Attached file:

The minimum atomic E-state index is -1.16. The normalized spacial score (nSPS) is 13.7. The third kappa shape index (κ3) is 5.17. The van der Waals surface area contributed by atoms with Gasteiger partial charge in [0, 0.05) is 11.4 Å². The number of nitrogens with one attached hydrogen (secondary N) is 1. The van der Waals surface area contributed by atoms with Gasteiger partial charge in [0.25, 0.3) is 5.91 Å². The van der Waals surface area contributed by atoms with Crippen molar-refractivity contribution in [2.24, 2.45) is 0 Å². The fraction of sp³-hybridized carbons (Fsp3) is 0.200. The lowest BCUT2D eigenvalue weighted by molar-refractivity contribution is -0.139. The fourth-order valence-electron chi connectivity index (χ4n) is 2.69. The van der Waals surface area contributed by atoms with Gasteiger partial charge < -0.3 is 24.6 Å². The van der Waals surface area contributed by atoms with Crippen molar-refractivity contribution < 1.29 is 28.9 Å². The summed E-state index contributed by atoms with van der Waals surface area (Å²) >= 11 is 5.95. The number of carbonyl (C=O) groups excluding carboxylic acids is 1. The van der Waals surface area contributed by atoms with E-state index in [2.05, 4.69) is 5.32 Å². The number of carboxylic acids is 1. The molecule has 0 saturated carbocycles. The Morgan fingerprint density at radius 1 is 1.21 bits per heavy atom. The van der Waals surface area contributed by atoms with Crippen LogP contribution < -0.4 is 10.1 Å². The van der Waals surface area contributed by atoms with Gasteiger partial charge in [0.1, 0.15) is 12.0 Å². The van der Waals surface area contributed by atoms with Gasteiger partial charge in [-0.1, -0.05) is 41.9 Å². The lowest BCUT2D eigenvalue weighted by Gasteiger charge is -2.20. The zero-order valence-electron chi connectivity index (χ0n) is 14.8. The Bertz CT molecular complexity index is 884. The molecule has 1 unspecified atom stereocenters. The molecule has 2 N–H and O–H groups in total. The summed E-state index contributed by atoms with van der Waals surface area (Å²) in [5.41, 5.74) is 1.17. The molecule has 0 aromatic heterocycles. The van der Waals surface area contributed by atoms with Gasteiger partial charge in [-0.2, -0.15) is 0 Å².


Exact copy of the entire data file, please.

The minimum atomic E-state index is -1.16. The normalized spacial score (nSPS) is 13.7. The third kappa shape index (κ3) is 5.17. The van der Waals surface area contributed by atoms with Gasteiger partial charge in [0, 0.05) is 11.4 Å². The number of nitrogens with one attached hydrogen (secondary N) is 1. The van der Waals surface area contributed by atoms with Gasteiger partial charge in [0.25, 0.3) is 5.91 Å². The van der Waals surface area contributed by atoms with Crippen molar-refractivity contribution in [2.24, 2.45) is 0 Å². The fraction of sp³-hybridized carbons (Fsp3) is 0.200. The lowest BCUT2D eigenvalue weighted by molar-refractivity contribution is -0.139. The fourth-order valence-electron chi connectivity index (χ4n) is 2.69. The van der Waals surface area contributed by atoms with Gasteiger partial charge < -0.3 is 24.6 Å². The van der Waals surface area contributed by atoms with Crippen molar-refractivity contribution < 1.29 is 28.9 Å². The summed E-state index contributed by atoms with van der Waals surface area (Å²) >= 11 is 5.95. The number of carbonyl (C=O) groups excluding carboxylic acids is 1. The van der Waals surface area contributed by atoms with E-state index in [2.05, 4.69) is 5.32 Å². The number of carboxylic acids is 1. The molecule has 0 saturated carbocycles. The Morgan fingerprint density at radius 1 is 1.21 bits per heavy atom. The van der Waals surface area contributed by atoms with Crippen LogP contribution < -0.4 is 10.1 Å². The van der Waals surface area contributed by atoms with Gasteiger partial charge in [0.1, 0.15) is 12.0 Å². The van der Waals surface area contributed by atoms with Gasteiger partial charge in [-0.1, -0.05) is 41.9 Å². The lowest BCUT2D eigenvalue weighted by Gasteiger charge is -2.20. The zero-order valence-electron chi connectivity index (χ0n) is 14.8. The Bertz CT molecular complexity index is 884. The molecule has 1 unspecified atom stereocenters. The molecule has 2 N–H and O–H groups in total. The summed E-state index contributed by atoms with van der Waals surface area (Å²) in [5.41, 5.74) is 1.17. The molecule has 0 aromatic heterocycles. The van der Waals surface area contributed by atoms with Gasteiger partial charge in [-0.2, -0.15) is 0 Å².